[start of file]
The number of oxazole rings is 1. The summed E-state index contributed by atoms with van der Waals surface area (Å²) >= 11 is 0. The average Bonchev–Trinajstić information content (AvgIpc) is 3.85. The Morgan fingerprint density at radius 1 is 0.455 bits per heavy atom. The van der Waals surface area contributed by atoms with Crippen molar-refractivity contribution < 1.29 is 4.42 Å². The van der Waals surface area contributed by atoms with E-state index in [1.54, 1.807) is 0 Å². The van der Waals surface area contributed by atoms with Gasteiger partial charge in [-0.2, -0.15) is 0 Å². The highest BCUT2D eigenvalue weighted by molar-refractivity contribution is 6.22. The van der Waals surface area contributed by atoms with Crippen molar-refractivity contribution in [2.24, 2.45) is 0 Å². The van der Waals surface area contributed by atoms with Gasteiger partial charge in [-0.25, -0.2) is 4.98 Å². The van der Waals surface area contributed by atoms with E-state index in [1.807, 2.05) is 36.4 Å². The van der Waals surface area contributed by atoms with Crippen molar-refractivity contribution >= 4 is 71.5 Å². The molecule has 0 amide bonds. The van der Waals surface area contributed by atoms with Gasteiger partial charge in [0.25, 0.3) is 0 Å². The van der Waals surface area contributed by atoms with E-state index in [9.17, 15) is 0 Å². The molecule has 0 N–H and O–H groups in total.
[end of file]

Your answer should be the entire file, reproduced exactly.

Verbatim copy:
The number of oxazole rings is 1. The summed E-state index contributed by atoms with van der Waals surface area (Å²) >= 11 is 0. The average Bonchev–Trinajstić information content (AvgIpc) is 3.85. The Morgan fingerprint density at radius 1 is 0.455 bits per heavy atom. The van der Waals surface area contributed by atoms with Crippen molar-refractivity contribution < 1.29 is 4.42 Å². The van der Waals surface area contributed by atoms with E-state index in [1.54, 1.807) is 0 Å². The van der Waals surface area contributed by atoms with Gasteiger partial charge in [-0.2, -0.15) is 0 Å². The highest BCUT2D eigenvalue weighted by molar-refractivity contribution is 6.22. The van der Waals surface area contributed by atoms with Crippen molar-refractivity contribution in [2.24, 2.45) is 0 Å². The van der Waals surface area contributed by atoms with Gasteiger partial charge in [-0.25, -0.2) is 4.98 Å². The van der Waals surface area contributed by atoms with E-state index in [1.807, 2.05) is 36.4 Å². The van der Waals surface area contributed by atoms with Crippen molar-refractivity contribution >= 4 is 71.5 Å². The molecule has 0 amide bonds. The van der Waals surface area contributed by atoms with Gasteiger partial charge in [0.25, 0.3) is 0 Å². The van der Waals surface area contributed by atoms with E-state index in [9.17, 15) is 0 Å². The molecule has 0 N–H and O–H groups in total.